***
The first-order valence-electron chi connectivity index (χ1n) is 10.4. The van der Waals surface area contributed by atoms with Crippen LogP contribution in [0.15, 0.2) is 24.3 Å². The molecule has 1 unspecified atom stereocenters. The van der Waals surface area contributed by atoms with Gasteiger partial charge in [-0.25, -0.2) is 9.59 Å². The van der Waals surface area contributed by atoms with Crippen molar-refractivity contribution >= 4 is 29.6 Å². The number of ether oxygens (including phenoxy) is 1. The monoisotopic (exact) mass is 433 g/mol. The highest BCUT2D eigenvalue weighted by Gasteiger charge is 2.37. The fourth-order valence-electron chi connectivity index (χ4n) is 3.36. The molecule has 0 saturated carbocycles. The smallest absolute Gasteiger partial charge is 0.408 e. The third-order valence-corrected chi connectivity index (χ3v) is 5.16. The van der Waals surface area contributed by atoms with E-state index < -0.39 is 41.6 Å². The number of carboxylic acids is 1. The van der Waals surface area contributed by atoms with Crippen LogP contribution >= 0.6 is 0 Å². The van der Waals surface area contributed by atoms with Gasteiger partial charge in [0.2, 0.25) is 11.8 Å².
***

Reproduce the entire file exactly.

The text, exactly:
The first-order valence-electron chi connectivity index (χ1n) is 10.4. The van der Waals surface area contributed by atoms with Crippen LogP contribution in [0.15, 0.2) is 24.3 Å². The molecule has 1 unspecified atom stereocenters. The van der Waals surface area contributed by atoms with Gasteiger partial charge in [-0.25, -0.2) is 9.59 Å². The van der Waals surface area contributed by atoms with Crippen molar-refractivity contribution >= 4 is 29.6 Å². The number of ether oxygens (including phenoxy) is 1. The monoisotopic (exact) mass is 433 g/mol. The highest BCUT2D eigenvalue weighted by Gasteiger charge is 2.37. The fourth-order valence-electron chi connectivity index (χ4n) is 3.36. The molecule has 0 saturated carbocycles. The smallest absolute Gasteiger partial charge is 0.408 e. The third-order valence-corrected chi connectivity index (χ3v) is 5.16. The van der Waals surface area contributed by atoms with E-state index < -0.39 is 41.6 Å². The number of carboxylic acids is 1. The van der Waals surface area contributed by atoms with Crippen LogP contribution >= 0.6 is 0 Å². The van der Waals surface area contributed by atoms with Gasteiger partial charge in [0.2, 0.25) is 11.8 Å².